The researchers recruited 52 practicing clinicians and mailed all their female patients from the past year a lifestyle questionnaire. Of the 5742 women who completed and returned the survey, 731 gave responses that showed fear of their partners. The doctors and 254 women who provided contact information and enrolled in the study were assigned randomly to either a control group (the women received a list of resources and normal physicians’ care if needed; the doctors received a basic education packet on intimate partner violence) or an experimental group. The doctors in the latter group took a short training course on how to help women who showed fear of partner. The training included six hours of distance learning and two one-hour role-play sessions. The women in the experimental group were sent mail offering between one and six free counseling sessions, depending on their need.

After the counseling, participants were asked to complete a survey that assessed their quality of life. The survey included questions that asked whether the women felt healthy, whether they enjoyed their lives, how safe they felt, how satisfied they were in their personal relationships and how often they had felt depressed or anxious in the past four weeks.

The team compared responses with a survey given at the beginning of the study. The intervention group did not show marked improvement when compared with the control group for most of the questions. The counseling. However, did decrease feelings of depression for the women. Additionally, doctors in the experimental group also inquired after the health of women and their children more often. The results were published online in April in The Lancet.

Hegarty explains that the study does not support the use of a mailed invitation to partake in counseling. It doesn’t even show that screening within the context of health care is effective. However, she says the results do show that training doctors can make a difference because of the improvement in depression. An accompanying commentary in the same journal agrees that it may be wise for doctors to ask about intimate partner violence under certain circumstances—for example, if the patient has mental health issues.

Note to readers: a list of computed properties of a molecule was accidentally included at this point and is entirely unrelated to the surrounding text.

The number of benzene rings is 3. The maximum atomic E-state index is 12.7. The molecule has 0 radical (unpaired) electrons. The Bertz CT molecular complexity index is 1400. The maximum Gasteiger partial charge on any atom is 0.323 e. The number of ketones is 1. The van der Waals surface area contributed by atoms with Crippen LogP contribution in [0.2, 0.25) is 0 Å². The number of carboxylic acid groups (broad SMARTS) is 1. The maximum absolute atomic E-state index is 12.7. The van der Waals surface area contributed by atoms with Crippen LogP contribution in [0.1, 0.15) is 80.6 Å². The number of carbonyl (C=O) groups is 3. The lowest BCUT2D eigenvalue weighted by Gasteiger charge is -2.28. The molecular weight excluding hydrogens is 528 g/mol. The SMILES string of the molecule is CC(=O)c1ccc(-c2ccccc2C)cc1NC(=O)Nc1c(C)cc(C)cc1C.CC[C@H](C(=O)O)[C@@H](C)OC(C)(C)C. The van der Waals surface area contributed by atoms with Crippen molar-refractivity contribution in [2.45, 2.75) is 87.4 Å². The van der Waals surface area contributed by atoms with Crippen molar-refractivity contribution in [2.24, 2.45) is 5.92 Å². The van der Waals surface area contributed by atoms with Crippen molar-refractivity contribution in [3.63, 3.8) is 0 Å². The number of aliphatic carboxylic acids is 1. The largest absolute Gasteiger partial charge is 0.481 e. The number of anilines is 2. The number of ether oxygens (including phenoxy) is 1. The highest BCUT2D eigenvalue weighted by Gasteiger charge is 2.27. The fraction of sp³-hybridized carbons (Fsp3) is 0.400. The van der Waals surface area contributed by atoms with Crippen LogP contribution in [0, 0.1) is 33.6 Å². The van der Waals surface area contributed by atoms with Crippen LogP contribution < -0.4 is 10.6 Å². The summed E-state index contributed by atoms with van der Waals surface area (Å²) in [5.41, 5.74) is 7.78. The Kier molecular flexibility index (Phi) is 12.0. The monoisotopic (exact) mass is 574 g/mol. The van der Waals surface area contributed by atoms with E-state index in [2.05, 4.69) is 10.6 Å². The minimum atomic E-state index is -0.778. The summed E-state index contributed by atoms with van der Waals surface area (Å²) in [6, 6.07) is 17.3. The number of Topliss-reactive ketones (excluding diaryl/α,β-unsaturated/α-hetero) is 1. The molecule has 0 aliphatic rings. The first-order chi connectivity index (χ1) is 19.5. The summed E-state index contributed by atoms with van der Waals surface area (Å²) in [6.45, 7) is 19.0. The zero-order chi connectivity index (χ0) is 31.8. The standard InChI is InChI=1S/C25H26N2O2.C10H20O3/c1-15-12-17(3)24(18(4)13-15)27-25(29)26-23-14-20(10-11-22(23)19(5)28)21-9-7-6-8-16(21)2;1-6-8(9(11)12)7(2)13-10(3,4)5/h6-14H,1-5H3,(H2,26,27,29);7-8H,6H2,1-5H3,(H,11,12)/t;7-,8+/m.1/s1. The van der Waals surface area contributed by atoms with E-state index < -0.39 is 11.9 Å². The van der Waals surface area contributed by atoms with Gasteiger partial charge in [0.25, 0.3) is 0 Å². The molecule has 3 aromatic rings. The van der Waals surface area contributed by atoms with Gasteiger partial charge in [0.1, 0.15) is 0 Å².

A longer training program may show more striking results, Hegarty says. A big question is why many of the women who showed fear of their partner in the initial screen did not accept the offer for counseling. “This [loss] is typical of a lot of studies in this area,” says Heidi Nelson, a research professor in medical informatics, clinical epidemiology and medicine at Oregon Health & Science University who was not involved in the study. The study was well done, she says, but teasing out effective treatments for social and medical problems is different from conducting a drug trial. She does not want doctors to conclude from this research that they can do nothing, she says, noting that their awareness of the problem is important.

Different health care systems and cultures further complicate finding a good program to identify intimate partner violence. A successful program should empower victims and doctors alike. It will likely involve multiple opportunities for people suffering abuse to seek help offer places where such services are clearly available, Nelson says. The physician’s office is one place to expose violence that all too often goes on behind closed doors, but until more effective treatment programs are designed, many men and women will still live in fear.